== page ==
Boston-based Eaton Vance Corp., which offers investment-management and brokerage services, is another non-TARP recipient that could be hit by the Obama tax, since it has $163 billion in assets under management. Eaton Vance employs about 700 workers in Massachusetts, and was recently listed at #43 in the Boston Globe’s 100 “Top Places to Work.”
Then there are the Massachusetts-based insurance-holding companies Liberty Mutual Group and MassMutual Financial Group, which employ thousands in the state. These firms also did not take a dime of TARP money, but they would likely be subject to the tax because their assets far exceed the $50 billion threshold. The White House fact sheet does say that “the base for the fee would be appropriately reduced based on insurance policy reserves” for policies subject to state guarantee funds in the event of failure. But the fee would still be a significant cost for insurers and policyholders who had nothing to do with the financial-sector implosion.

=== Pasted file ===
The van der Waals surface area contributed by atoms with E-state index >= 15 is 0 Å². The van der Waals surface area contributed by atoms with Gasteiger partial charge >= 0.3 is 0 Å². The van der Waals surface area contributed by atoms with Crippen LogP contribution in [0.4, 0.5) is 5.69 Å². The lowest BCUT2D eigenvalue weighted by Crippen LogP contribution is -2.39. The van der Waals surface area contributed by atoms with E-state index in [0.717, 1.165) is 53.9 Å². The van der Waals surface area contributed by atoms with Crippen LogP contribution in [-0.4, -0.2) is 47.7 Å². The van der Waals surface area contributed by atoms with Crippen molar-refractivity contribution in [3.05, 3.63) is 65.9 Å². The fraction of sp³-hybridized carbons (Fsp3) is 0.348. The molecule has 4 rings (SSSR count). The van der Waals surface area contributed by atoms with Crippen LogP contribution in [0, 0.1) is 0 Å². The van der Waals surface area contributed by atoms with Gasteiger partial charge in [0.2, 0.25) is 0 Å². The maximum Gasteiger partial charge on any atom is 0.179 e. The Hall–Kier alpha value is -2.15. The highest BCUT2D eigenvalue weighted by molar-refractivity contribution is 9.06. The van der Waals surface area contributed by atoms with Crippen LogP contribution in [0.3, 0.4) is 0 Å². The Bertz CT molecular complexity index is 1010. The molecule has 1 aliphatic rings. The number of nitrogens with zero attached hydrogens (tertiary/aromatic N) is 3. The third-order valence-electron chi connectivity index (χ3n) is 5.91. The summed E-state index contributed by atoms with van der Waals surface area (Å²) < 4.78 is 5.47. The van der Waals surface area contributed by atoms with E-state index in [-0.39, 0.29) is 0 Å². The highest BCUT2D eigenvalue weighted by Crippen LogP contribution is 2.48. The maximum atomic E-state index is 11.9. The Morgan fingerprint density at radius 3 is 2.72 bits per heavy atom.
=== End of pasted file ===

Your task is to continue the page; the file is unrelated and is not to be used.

“Virtually every examination of what caused the financial meltdown in 2008 has shown that property/casualty insurance played little or no significant role in the crisis,” the National Association of Mutual Insurance Companies said in a statement. “By asking insurers to pay this fee, President Obama is asking those who acted responsibly to pay for the Wall Street firms that gambled with their customers’ money and lost.”
In addition to the jobs that would be affected, the Obama tax could lead to higher fees and premiums, lower stock and insurance-company dividends, and less credit available to form new businesses. As noted financial-services analyst Meredith Whitney told the New York Times, “To think that it won’t come out of consumers and businesses is mistaken.”
– John Berlau is director of the Center for Investors and Entrepreneurs at the Competitive Enterprise Institute. Nothing in this commentary should be construed as an endorsement of any candidate.